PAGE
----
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Prineville man demonstrates incredible work ethic by making 33 mile trek from Prineville to Bend on foot when his car breaks down

ERIC AKERS STANDS BY HIS RECENT 1997 HONDA GIFTED TO HIM BY CHRIS ARSENAULT. - Ramona McCallisterThere is a song, "I would walk 500 miles," which describes in the lyrics the willingness to go the extra miles to be with someone.

For Eric Akers of Prineville, he was willing to go 33 extra miles to ensure that he would be to work for his night shift. On foot. Yes, 33 miles from Prineville to Bend, to reach his job on Empire Avenue.

The story was first picked up by feature reporter, Eric Lindstrom of Central Oregon Daily News. Akers shared that the story was originally leaked by his mother and some of her friends (from Bend) when she found out that he had walked all the way from Prineville to Bend when his car had mechanical problems.

Akers describes his how his journey began approximately one month ago. He is a Prineville resident, and commutes to Bend for his current job.

"Tuesday, about one month ago, my car broke down halfway in between Bend and Prineville. I had to get it towed with $300 to my name at that point to last me until my next paycheck, and it cost about $300 for the tow. I was pretty broke," explained Akers of how the incident unfolded.

Akers had parts ordered for his car, but like many folks who currently need maintenance for their car, he was waiting on parts that were backordered. He began reaching out to some friends on Facebook to get a ride from Prineville to Bend for his evening shift, which is at ABM at Lonza sites in Bend.

"I was unable to find a ride Wednesday and Thursday, so I told myself I needed to make it to work, no matter what—even if I had to walk. I prepared for that, and I was unable to find a ride by 10 a.m. on Friday, so I started walking." He made it to his job just before 5 p.m. He did not have any offers for a ride, so Akers walked the entire stretch of highway between Prineville and Bend, including the grade leading out of Prineville. He indicated that it was a relatively moderate day, so the temperatures that day were kind.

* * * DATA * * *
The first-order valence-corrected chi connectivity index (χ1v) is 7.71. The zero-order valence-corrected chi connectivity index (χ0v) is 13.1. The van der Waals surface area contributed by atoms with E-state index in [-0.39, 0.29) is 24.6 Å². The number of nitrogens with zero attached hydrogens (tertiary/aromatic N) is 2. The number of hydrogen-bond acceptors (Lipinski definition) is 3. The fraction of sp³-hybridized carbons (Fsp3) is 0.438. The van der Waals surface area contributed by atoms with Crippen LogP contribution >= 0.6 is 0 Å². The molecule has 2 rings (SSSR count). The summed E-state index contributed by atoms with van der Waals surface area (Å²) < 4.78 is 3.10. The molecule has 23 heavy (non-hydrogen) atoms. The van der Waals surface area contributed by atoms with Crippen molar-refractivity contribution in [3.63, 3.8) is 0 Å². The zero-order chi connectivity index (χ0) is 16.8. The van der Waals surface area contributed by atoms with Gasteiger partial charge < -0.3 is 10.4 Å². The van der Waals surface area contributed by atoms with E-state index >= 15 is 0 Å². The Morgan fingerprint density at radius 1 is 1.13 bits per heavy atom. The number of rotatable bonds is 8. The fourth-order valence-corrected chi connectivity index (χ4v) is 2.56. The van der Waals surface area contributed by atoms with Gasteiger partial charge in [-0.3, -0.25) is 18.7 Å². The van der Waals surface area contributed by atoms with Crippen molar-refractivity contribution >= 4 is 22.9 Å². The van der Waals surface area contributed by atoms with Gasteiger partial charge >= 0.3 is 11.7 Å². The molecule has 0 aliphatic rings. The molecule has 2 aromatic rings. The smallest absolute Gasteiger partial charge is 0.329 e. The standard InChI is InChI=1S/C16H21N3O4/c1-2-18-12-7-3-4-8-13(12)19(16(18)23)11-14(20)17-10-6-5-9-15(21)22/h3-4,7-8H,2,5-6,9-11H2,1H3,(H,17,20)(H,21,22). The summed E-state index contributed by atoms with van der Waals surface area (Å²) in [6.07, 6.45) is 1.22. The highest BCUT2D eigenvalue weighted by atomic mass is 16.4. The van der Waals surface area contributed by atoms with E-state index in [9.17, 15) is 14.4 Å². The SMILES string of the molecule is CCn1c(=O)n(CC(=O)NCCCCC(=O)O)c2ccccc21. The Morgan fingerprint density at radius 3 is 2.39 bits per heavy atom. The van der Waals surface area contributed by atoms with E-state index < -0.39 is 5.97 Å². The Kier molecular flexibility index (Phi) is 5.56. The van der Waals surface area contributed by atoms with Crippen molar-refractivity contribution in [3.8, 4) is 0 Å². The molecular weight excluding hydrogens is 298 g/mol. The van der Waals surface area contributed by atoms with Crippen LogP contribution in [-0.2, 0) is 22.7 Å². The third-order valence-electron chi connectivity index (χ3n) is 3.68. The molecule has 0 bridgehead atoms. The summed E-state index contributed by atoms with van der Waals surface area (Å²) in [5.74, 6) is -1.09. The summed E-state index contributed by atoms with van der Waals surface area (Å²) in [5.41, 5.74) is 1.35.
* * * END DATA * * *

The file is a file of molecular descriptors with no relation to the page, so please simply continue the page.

He was able to stay at some friends' homes in Bend for the following week, and his sister gifted him some Uber gift cards to get from his friend's home to his place of employment.

"My car was still here, and the repair shop was booked out until the end of July or August and wanted to charge me $2,200 to replace a radiator and a thermostat," he explained of the events at the repair shop.

Akers decided to try to repair the car himself, but then his story took another turn. When the feature was aired by Central Oregon Daily News on July 6, a Bend viewer picked up on the incident and contacted Central Oregon Daily News that he might have a car to help out Akers. Chris Arsenault and his wife had a 1997 Honda that they decided to gift to Akers. The next day, Akers went out to meet Arsenault, totally unaware that he would drive away with the car and the title gifted by the couple.

And it didn't end there. On July 8, ABC World News with David Muir picked up the story from Central Oregon Daily News and aired it that evening. Also on Friday, July 8, Akers had a Zoom meeting with Good Morning America, and the show was aired on Saturday morning. Before he knew it, he had another offer for a jeep from a good Samaritan.

Akers gave some insight into his determination and motivation to walk 33 miles to work.

"After pre-COVID and after COVID and right now, people don't seem to want to work, and I guess got complacent with the government paying you to not work — to some extent. I love working, I love my job, I love the people I work with, so I took it upon myself to make sure that I can keep my job and show that I can do the work necessary and go the extra 33 miles if I have to."

He works for a custodial service for commercial buildings in Bend. He indicated that he uses floor scrubbers, extractors and steam cleaners. Recently, before his story hit the air waves, and after spending time in Bend to get to work while waiting for his mechanical issues to resolve, Akers made the trek back to Prineville after one of his night shifts in the early hours of the morning. He made the trip between Prineville and Bend twice.

"It took me a little longer the second time," he said of his night trek. "I was a little tired after an eight-hour shift."

Akers shared that he has been active most of his life and has run some marathons in the past. He attended school in Bend and was involved in ROTC.

"I was so surprised already that someone was willing to give me a car, let alone two people, and if I was put in a position where they were both OK with giving me a car, then I would definitely gift one of them to my teenage son. It would be a great first-time car for him, and it would be a huge blessing, especially being in a position where I would be able to provide that for him because of something I did. It feels really, really good," said Akers.

He added that he tries to be a good role model for his children, and he is really glad that this incident turned out to be a teachable moment.

"When it comes down to work ethic, they hired me for a job and I would let myself down more than anybody else if I didn't do it," he concluded of his decision to make the trek to Bend on a warm July morning.

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